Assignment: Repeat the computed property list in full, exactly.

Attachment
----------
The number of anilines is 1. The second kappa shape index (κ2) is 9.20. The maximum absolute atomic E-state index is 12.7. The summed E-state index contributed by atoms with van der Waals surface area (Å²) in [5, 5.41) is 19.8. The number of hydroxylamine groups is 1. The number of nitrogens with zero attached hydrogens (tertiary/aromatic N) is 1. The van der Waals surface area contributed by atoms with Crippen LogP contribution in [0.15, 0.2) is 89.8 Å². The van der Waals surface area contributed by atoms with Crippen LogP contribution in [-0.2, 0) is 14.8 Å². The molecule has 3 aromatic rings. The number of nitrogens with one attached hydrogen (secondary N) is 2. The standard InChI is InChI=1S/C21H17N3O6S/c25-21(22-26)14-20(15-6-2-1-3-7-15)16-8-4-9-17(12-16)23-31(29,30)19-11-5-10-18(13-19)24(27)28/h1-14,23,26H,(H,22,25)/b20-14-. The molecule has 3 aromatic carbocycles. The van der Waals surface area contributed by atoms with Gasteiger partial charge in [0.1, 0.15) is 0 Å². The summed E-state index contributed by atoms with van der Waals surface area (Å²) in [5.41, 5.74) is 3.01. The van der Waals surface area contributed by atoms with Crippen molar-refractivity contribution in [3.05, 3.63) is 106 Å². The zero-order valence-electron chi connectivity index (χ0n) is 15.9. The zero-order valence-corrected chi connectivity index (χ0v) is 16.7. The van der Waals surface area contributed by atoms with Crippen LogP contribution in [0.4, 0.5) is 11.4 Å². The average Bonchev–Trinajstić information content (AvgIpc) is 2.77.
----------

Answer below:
The number of anilines is 1. The second kappa shape index (κ2) is 9.20. The maximum absolute atomic E-state index is 12.7. The summed E-state index contributed by atoms with van der Waals surface area (Å²) in [5, 5.41) is 19.8. The number of hydroxylamine groups is 1. The number of nitrogens with zero attached hydrogens (tertiary/aromatic N) is 1. The van der Waals surface area contributed by atoms with Crippen LogP contribution in [0.15, 0.2) is 89.8 Å². The van der Waals surface area contributed by atoms with Crippen LogP contribution in [-0.2, 0) is 14.8 Å². The molecule has 3 aromatic rings. The number of nitrogens with one attached hydrogen (secondary N) is 2. The standard InChI is InChI=1S/C21H17N3O6S/c25-21(22-26)14-20(15-6-2-1-3-7-15)16-8-4-9-17(12-16)23-31(29,30)19-11-5-10-18(13-19)24(27)28/h1-14,23,26H,(H,22,25)/b20-14-. The molecule has 3 aromatic carbocycles. The van der Waals surface area contributed by atoms with Gasteiger partial charge in [0.1, 0.15) is 0 Å². The summed E-state index contributed by atoms with van der Waals surface area (Å²) in [5.41, 5.74) is 3.01. The van der Waals surface area contributed by atoms with Crippen molar-refractivity contribution in [3.05, 3.63) is 106 Å². The zero-order valence-electron chi connectivity index (χ0n) is 15.9. The zero-order valence-corrected chi connectivity index (χ0v) is 16.7. The van der Waals surface area contributed by atoms with Crippen LogP contribution in [0.4, 0.5) is 11.4 Å². The average Bonchev–Trinajstić information content (AvgIpc) is 2.77.